TheRealNews on Aug 5, 2015
In the premiere of teleSUR’s “Days of Revolt,” host Chris Hedges sits down with Dr. Cornel West to discuss the legacy of the black prophetic tradition and its relevance to movements today.
In 1933 Dorothy Day, a progressive journalist and Catholic convert, and Peter Maurin, a French peasant and philosopher, founded an anarchist-pacifist movement and newspaper they called the “Catholic Worker.” The paper was meant to be the Christian answer to the Communist Party paper, “The Daily Worker.” Not affiliated with the Catholic Church, the movement aimed to follow the Christian gospels by promoting peace—nationally and internationally—and serving the poor and homeless. It urged a culture where the scholar could be a worker and the worker a scholar. It advocated non-violent changes in the very structure of society, based on social justice and economic equality.
Updated: Oct. 12, 2014
democracynow on Oct 6, 2014
democracynow – The renowned scholar, author and activist Dr. Cornel West, joins us to discuss his latest book, “Black Prophetic Fire.” West engages in conversation with the German scholar and thinker Christa Buschendorf about six revolutionary African-American leaders: Frederick Douglass, W. E. B. Du Bois, Dr. Martin Luther King Jr., Ella Baker, Malcolm X and Ida B. Wells. Even as the United States is led by its first black president, West says he is fearful that we may be “witnessing the death of black prophetic fire in our time.”
with Noam Chomsky
Robert Malin – Dec 5, 2013
Note from Abel Collins: “I sat down to discuss a wide range of topics with the idol of my high school days, Noam Chomsky, in early October. This was before the release of Evangelii Gaudium, but after a lot of encouraging words about economic justice from Pope Francis. Chomsky’s eyes lit up when I asked him about his thoughts on the new Pope’s new direction for the Catholic Church.
It is no surprise that activism is something that I am passionate about. Usually, I have expressed my activistic impulse by allying with socialist and communist parties and organizations, but recently this has started to change. For a long time, I thought of religion, politics, and economics as largely separate categories. Continue reading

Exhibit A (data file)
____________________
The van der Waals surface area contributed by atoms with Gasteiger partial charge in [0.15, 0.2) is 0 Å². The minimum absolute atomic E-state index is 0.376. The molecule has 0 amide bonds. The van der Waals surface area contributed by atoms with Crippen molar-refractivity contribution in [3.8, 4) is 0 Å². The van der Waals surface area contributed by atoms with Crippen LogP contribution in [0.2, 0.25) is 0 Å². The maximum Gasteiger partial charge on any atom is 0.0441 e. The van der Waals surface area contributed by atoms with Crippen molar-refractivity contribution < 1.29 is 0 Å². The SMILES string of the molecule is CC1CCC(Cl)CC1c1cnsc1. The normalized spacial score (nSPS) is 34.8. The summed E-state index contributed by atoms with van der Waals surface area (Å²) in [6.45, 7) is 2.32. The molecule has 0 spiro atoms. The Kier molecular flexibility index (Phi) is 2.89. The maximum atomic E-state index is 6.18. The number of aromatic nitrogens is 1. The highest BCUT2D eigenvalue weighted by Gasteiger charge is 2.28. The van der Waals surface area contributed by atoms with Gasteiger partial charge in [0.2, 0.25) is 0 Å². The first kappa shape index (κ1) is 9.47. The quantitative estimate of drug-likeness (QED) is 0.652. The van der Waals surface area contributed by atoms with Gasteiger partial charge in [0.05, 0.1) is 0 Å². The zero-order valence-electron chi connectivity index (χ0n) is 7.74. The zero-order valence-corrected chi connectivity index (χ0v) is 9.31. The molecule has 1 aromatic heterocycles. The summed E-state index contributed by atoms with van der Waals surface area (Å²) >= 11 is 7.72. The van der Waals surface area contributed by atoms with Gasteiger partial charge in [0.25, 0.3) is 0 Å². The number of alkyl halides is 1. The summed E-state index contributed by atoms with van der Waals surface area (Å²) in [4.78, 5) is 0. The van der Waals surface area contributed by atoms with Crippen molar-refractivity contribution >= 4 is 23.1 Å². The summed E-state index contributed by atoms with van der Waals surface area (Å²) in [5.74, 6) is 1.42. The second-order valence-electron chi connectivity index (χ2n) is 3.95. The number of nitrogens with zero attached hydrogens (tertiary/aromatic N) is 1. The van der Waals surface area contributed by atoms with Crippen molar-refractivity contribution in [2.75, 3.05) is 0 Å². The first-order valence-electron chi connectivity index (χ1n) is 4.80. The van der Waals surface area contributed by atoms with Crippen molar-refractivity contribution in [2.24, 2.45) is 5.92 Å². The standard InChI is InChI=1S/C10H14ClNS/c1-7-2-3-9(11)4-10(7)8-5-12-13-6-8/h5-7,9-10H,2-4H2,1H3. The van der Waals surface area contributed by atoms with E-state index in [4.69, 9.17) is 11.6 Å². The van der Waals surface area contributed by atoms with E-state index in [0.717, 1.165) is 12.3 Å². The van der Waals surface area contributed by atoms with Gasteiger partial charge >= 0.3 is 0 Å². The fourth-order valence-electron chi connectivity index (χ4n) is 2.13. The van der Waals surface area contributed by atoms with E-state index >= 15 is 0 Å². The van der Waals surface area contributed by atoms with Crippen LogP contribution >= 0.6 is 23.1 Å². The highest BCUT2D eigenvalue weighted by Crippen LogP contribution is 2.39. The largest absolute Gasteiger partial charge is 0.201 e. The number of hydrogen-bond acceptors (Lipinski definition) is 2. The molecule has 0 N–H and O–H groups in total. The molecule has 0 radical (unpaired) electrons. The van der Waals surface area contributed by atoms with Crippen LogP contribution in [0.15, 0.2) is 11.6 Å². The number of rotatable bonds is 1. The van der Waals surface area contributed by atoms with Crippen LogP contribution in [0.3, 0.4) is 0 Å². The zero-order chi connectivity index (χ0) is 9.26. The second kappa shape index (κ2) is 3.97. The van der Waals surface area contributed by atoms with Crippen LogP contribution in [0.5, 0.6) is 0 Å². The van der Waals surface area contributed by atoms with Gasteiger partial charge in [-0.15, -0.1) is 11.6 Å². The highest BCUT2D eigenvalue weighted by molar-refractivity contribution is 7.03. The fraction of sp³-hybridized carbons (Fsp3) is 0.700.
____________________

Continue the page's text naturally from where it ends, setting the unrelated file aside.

They speak of democracy, but act violently to suppress dissenting voices and control the people through the inculcation of fear: they ignore human rights and trample on the people, they are a tyrannical wolf in democratic sheep’s clothing, causing suffering and misery to thousands of people throughout Ethiopia. The Ethiopian People’s Revolutionary Democratic Front (EPRDF) government repeatedly scoffs at international law and consistently acts in violation of their own Federal constitution – a liberal document written by the regime to please and deceive their foreign supporters. Continue reading
with Ralph Nader
Book Discussion on Told You So
May 30, 2013
Ralph Nader talked about his book, Told You So: The Big Book of Weekly Columns, in which he presents a selection of his opinion columns from over four decades of writing on subjects that range from auto safety to the Freedom of Information Act. Ralph Nader spoke at Politics and Prose Bookstore in Washington, D.C.
Watch via C-SPAN
Part One: Integrated Systems
In Wikipedia we find this, concerning an overview of the meaning ‘integrated systems’
“A system is an aggregation of subsystems cooperating so that the system is able to deliver the overarching functionality. System integration involves integrating existing often disparate systems. System integration is also about adding value to the system, capabilities that are possible because of interactions between subsystems.”
The above we can understand in the engineering context of machinery and technology but also integrated human development. Continue reading
I am sitting in the visiting area of the SCI Mahanoy prison in Frackville, Pa., on a rainy, cold Friday morning with Mumia Abu-Jamal, America’s most famous political prisoner and one of its few authentic revolutionaries. He is hunched forward on the gray plastic table, his dreadlocks cascading down the sides of his face, in a room that looks like a high school cafeteria. He is talking intently about the nature of empire, which he is currently reading voraciously about, and effective forms of resistance to tyranny throughout history. Small children, visiting their fathers or brothers, race around the floor, wail or clamber on the plastic chairs. Abu-Jamal, like the other prisoners in the room, is wearing a brown jumpsuit bearing the letters DOC—for Department of Corrections.
by Chris Williams
October 9, 2012
IN THE same sad week that saw the deaths of several globally renowned revolutionary voices, another intellectual giant of the left passed away at the age of 95: ecologist, activist and scientist Barry Commoner.
A life-long champion of the need for scientific engagement with the public at large, Commoner constantly sought to bring to light the iniquities of industrial capitalism, beginning with his campaign against above-ground nuclear weapons tests in the 1950s, and continuing with his opposition to nuclear power–that is, the transition to more polluting and toxic but highly profitable synthetic compounds in place of natural ones.